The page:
As I walked out of the cinema after watching How to Train Your Dragon: The Hidden World, I was struck by an odd moment of existentialism as a critic. Just how far should I go when picking this movie apart for its flaws (and yes, there are flaws). On the one hand, I get that this movie is a fun family flick and not really aspiring to be anything more than that. On the other hand, a movie can still have thought provoking narrative without being “dumbed down” and I feel it would be a disservice to to treat this film lightly simply because it is a family movie. With all of that in mind, I will review How to Train Your Dragon: The Hidden World with the same criteria I would use for any other film. Don’t get me wrong – the movie is an enjoyable enough romp. I simply feel that it lacks the punch of the earlier films. Let’s get to it then.
For the most part, the movie is gorgeous – I cannot recall seeing so many different types of dragons in motion as there are in this flick. I cannot even begin to fathom how much time DreamWorks Animation spent on designing all of these draagons, rendering their 3D models, animating them and getting them all into the air. There are also some very impressive visual effects for fire and smoke. The titular Hidden World is an especially gorgeous place with crystal clusters, energy particles and a sort of blacklight effect on the dragons’ scales. My only real gripe is that the human characters still have such an artificial “plastic” look; this is especially noticeable in their facial expressions. I get that the animators were not going for photo-realistic humans but having these characters with their artificial look appear right next to convincing atmosphere and environments has always been a bit jarring in my opinion. To be fair, this is common from many CGI studios and I am not trying to pick on DreamWorks Animation for this. If anything it makes it easier for toy companies to produce more accurate action figures, I suppose.
How to Train Your Dragon: The Hidden World begins with Hiccup (once again voiced by Jay Baruchel) leading the other dragon-riders during a raid to free trapped dragons. The rescued dragons are taken to the Riders’ base – Berk. It seems that the massive dragon population at Berk is straining the community’s resources. Hiccup is obsessed with finding a mysterious realm his father told him about known as the Hidden World. At the same time, the dragon trappers have recruited a new bad guy named Grimmel (F. Murray Abraham) who has earned a reputation for himself by killing Night Furies (the same species of dragon as Hiccup’s pal, Toothless.) Grimmel uses a captured white dragon – dubbed a light fury – in an attempt to capture Toothless. After a particularly devastating encounter with Grimmel that results in the destruction of several buildings at Berk, Hiccup urges his fellow colonists to find the Hidden World so they can live safely there. Meanwhile, Toothless and the Light Fury become quite taken with each other and Hiccup helps Toothless to romance the mysterious white dragon (this nicely complements Hiccup’s own growing relationship with Astrid.)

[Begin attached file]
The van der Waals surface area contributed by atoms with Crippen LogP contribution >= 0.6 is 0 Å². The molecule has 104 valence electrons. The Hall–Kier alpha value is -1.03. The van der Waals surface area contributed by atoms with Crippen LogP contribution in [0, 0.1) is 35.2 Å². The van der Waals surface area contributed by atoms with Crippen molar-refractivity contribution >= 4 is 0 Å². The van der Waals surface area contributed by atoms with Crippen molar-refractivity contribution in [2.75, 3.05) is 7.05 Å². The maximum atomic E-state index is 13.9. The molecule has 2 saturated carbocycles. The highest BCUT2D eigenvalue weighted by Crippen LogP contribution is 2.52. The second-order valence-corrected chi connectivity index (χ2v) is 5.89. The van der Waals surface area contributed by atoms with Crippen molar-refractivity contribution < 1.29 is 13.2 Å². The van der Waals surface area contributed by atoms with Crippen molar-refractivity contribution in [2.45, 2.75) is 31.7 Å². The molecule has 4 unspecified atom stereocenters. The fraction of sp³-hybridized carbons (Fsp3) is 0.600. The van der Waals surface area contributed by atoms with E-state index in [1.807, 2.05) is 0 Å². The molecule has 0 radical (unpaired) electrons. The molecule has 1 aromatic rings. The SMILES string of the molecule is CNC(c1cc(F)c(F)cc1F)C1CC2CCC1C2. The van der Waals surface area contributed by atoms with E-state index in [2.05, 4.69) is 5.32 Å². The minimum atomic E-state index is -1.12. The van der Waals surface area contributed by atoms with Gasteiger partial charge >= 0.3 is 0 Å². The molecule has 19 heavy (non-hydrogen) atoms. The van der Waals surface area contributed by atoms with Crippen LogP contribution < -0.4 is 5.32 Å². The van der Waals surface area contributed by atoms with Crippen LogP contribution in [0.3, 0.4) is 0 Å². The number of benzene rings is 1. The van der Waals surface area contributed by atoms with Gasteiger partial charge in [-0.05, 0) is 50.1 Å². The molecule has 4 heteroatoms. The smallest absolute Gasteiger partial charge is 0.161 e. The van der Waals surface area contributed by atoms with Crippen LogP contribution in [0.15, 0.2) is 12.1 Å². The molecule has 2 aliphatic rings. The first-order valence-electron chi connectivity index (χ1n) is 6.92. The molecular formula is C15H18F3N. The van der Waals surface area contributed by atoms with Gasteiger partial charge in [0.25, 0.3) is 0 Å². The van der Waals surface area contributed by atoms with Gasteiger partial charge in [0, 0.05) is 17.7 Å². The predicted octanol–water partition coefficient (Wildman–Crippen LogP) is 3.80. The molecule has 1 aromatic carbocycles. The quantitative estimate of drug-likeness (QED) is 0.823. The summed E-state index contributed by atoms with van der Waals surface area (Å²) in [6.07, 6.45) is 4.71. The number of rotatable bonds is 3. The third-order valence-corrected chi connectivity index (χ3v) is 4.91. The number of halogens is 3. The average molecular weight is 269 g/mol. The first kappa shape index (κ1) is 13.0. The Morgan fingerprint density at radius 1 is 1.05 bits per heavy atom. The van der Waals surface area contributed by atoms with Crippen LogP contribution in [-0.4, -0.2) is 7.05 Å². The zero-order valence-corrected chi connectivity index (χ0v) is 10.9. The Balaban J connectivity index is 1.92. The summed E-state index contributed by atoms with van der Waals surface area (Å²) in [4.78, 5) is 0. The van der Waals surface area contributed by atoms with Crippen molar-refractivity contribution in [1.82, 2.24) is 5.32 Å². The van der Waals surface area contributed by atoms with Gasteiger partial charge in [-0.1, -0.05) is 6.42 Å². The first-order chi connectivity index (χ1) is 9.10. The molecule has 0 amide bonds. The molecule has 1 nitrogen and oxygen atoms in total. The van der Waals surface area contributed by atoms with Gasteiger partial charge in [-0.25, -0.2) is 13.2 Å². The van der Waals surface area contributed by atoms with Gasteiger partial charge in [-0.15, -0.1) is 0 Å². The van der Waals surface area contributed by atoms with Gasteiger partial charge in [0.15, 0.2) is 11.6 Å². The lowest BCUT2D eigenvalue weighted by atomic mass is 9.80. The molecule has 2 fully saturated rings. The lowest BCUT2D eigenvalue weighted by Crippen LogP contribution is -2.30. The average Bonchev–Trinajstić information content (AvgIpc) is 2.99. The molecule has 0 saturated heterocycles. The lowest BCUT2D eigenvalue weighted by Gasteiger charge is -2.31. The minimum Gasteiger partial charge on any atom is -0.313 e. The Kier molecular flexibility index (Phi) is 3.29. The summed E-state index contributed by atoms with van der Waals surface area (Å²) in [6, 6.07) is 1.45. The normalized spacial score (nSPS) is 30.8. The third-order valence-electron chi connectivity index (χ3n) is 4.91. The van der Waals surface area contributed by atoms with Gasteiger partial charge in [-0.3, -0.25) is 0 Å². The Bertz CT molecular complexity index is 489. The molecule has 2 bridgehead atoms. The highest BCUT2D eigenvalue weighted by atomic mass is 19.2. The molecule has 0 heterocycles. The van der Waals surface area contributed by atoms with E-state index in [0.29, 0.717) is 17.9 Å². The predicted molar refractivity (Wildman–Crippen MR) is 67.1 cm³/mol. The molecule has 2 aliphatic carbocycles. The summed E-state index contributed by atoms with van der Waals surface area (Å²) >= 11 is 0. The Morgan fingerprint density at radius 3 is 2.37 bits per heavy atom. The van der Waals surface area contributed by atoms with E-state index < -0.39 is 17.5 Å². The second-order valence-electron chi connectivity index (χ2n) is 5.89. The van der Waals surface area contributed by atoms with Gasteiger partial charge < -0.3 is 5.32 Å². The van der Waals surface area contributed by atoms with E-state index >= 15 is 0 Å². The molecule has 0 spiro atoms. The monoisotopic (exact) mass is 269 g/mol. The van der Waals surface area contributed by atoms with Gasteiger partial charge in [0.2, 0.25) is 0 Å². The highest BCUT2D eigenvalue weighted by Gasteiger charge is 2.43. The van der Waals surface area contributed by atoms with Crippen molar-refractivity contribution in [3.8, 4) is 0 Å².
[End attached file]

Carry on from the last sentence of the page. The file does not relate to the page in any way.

There is a lot going on with this film and I find that the pacing feels a bit rushed as a result. How to Train Your Dragon: The Hidden World is a movie that wants to be about something but it cannot decide what that might be. There are strong themes of love between Hiccup and Astrid, Toothless and the Light Fury and even Hiccup’s friendship with Toothless. The movie dabbles with the concept of loving something enough to let it go. Toothless explores what it is like to live among other dragons in their own world. The film pokes about thought provoking scenes like these but never stays for long. It is simply on to the next scene. This is especially obvious with the other Dragon-Riders like Valka and Gobber who primarily serve as comic relief and back-up troops for the action scenes. I really did enjoy this movie but I would have appreciated a more focused plot.
The voice talent is one of the strong points of the movie. Many of the actors from the previous films have returned to reprise their roles and the chemistry between the performers – especially Jay Baruchel and America Ferrera – really comes through. There is a wonderful scene showing a young Hiccup and his father, Stoick (Gerard Butler) who deeply misses his wife and explains to his son why he won’t “find” another mommy. I find the casting of F. Murray Abraham to be odd but even I have to admit that he helps to make Grimmel an intimidating foe.
How to Train Your Dragon: The Hidden World is a beautiful and fun film appropriate for the entire family. While I find it to be the weakest movie in the trilogy, there is enough fun and action here to make it worth watching.